“With the best will in the world there’s no way you can put every
child into mainstream. I’m sure some children fit in with the right
support but not all,” says Dawn Hill.
Her 10-year-old son Michael, who has Asperger’s syndrome, attends
the Helen Allison school, a special school for children on the
autistic spectrum run by the National Autistic Society.
“The mainstream school said he couldn’t go into reception class as
it would be too much for the school to cope with, that he wouldn’t
learn anything and the others in the class wouldn’t learn
Michael had difficulty understanding authority, would throw things
around and attacked other children. Even though he is now 10 he has
the emotional level of a two-year old and still has tantrums.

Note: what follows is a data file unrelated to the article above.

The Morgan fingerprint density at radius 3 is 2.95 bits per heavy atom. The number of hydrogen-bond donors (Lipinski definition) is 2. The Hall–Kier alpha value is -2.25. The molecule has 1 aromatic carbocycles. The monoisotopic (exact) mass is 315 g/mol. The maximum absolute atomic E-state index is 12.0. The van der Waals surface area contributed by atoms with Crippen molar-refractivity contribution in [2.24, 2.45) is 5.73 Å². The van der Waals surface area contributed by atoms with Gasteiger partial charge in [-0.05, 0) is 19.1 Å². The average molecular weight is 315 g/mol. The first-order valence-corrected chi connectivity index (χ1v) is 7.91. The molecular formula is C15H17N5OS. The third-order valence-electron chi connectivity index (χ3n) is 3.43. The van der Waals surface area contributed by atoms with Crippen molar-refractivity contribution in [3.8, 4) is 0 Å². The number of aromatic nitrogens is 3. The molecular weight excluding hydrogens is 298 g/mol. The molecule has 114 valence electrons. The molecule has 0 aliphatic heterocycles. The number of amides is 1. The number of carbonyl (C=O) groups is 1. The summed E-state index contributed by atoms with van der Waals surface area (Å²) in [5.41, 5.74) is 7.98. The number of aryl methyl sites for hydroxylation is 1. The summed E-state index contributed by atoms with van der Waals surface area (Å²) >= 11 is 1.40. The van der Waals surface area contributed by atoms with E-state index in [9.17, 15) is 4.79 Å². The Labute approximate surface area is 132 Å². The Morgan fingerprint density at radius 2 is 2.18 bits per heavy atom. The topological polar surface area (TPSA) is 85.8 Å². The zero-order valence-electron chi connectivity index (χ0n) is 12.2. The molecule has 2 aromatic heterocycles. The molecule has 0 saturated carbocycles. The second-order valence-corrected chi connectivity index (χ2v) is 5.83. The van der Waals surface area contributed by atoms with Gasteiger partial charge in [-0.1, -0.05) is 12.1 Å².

“We couldn’t see how he would sit down in a classroom let alone
learn,” says Dawn, who felt that the special school, with its high
staff to children ratios, was the only suitable option – in his
class there are four adults and eight children.
Michael has 12 and a half hours of one-to-one support a week, some
of which is spent in maths and science lessons at the mainstream
school next door.
Dawn believes that special school is the right option for Michael.
“I can’t imagine him anywhere else as he can’t cope with the
stress. Anything that stresses him out causes challenging
behaviour. He needs the security of the special school. He could
not cope full time in mainstream under any circumstances.”